Going to the funeral means you take the time out to share memories with your friend. Most importantly, it shows the widow there is a network of love and support out there, that she is not alone. So you should always go. But if you absolutely, positively can’t, make the same gesture another way. Take an afternoon, an evening, a weekend and show up. Be present and listen. Let the widow babble senselessly for a while, let her cry on your shoulder, let her do what she needs to do for a few hours. Time is a great kindness.

Allow me one last warning to help steer you through the waters of Doing The Wrong Thing: Try not to show up at the widow’s doorstep all at once just after the funeral, then leave her alone for months and months. That’s a classic dilemma and that’s another post.

Always go to the funeral

This applies to any friendship on any level. It’s something that is not that hard to do but has enormous impact. It means a lot to the widow. It’s enormously soothing to see a physical manifestation that someone’s life really mattered. It reinforces community. Most importantly, it tells the widow that she is not alone, there are people who genuinely care from immediate family to casual friendships. It says there is a web of support out there. It’s deeply humbling and enormously reassuring.

It matters. It’s maybe two hours out of your day. Do it.

You don’t have to say much. The smallest gesture can make a difference. One friend came by the family viewing with a handful of flowers he had chosen because they were the colors of John’s favorite baseball team, the Houston Astros.  A small detail but it was thoughtful, it had a big impact on me.

There’s plenty of reasons you might not be able to get to the services—not everyone’s situation permits it. (For alternative suggestions, check out this post) Do your honest best to get there. Yes, it’s inconvenient, but ceremony binds us together. Do not say something along the lines of “Funerals make me sad”. You think that the widow is thrilled to be having this particular party? Really? You think she  needs to hear that this terrible ordeal she’s going through is making you feel bad? They make everyone sad, for goodness sake. They’re awful for everyone. That’s why you’re there, to help each other get through it. Put some black clothes on and buck up.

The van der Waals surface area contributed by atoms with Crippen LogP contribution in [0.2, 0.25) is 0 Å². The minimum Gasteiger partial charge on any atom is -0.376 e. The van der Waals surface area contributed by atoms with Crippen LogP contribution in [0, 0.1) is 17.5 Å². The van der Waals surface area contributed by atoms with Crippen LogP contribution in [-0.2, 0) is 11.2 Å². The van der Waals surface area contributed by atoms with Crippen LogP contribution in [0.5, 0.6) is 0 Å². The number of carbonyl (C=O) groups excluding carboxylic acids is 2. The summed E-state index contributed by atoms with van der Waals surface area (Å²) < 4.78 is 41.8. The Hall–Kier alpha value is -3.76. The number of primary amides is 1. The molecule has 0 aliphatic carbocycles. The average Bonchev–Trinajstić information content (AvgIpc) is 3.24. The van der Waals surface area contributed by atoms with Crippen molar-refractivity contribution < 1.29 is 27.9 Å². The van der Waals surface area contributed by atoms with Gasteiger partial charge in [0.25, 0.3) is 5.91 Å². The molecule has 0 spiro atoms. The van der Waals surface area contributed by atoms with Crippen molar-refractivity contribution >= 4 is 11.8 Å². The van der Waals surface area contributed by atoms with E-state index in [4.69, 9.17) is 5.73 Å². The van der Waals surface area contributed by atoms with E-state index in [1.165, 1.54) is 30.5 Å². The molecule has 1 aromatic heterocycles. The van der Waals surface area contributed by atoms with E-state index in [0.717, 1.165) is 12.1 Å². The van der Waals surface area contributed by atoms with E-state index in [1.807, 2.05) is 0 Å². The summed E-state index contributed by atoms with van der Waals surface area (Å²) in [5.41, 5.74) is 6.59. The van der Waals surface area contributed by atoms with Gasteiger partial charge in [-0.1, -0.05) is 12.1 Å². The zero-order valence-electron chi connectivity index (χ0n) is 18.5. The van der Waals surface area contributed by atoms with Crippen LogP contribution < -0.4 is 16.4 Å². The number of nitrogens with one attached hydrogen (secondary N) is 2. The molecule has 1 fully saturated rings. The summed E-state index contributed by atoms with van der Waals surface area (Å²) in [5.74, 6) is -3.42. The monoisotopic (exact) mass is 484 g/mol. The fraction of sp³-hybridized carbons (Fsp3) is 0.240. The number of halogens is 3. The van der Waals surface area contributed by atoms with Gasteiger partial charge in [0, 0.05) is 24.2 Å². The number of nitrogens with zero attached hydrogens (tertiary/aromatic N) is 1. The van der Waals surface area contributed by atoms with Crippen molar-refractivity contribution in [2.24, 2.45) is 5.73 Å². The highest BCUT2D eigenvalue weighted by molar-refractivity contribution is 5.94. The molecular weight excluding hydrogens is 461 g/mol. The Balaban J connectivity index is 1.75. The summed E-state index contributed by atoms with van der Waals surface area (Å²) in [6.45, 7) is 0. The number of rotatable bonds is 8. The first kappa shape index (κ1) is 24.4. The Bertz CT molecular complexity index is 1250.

On a funereal note, personally I’m not a fan of the Celebration of Life style of service. For me, John alive was his celebration of life. His family, his friends and our collective recollections of who he was and his influence on all of us continue to be a celebration of his life. His funeral was a sad occasion and I saw no reason to pretend otherwise. But that’s me.

Everyone needs different things at the funeral, so be flexible and go with the flow. Be present. Shake hands or give a hug, depending on your relationship. Sign the book. Then go remember your friend however you like.

“So-and-so lost their spouse years ago and they’re STILL not over it”

This is insanely depressing. Surprisingly, some widows say it to new widows. You’d think they’d know better.

Perhaps it is meant to pose the question, “What is with you widows and flogging this whole grief thing? Why on earth are you still talking about it?” I’m not sure. But if it’s said to a widow within a short time, let’s be conservative and say a year, it’s horrifying.

I met several other young widows after John’s death. Those who were most helpful acknowledged how badly I was hurting and instead of yet another aphorism about Time Healing All Wounds, acknowledged the seismic life change. Some sent me books that had helped them to get through, for which I was deeply grateful. Most just nodded and listened.

The ones that Did Not Help were those who outlined in detail the agony they were still going through. I think that would be easier for me to take now, a year out from the loss, but did these people completely forget what it was like to be newly widowed? Have they forgotten the intensity of feeling  you’ll never come up out of this crushing grief? That hope is lost?

I got “fixed up” with one widow a week or so after the funeral. She spent our hour together detailing every moment of her husband’s death. Once she had finished with that, she mournfully spoke about how empty and lonely her life continued to be without the husband. Even her daughters were of little comfort and nothing had changed for her since his death—and it was five years after his death. I could barely stand upright. By the time I escaped it took me days to even consider talking to someone else again.

So I offer up this little prayer:

Dear God-of-my-choice.

Please don’t let me do this to someone who is experiencing a new loss. Please help me to offer comfort. Please let new widows know that the bone-crushing grief will get easier to handle although it will not disappear. Help them bear the struggle one small step at a time. Please let me—and others in grief—learn to keep moving forward and embrace love in all its forms. And please let the Mariners have a winning season this year.


The Practical Widow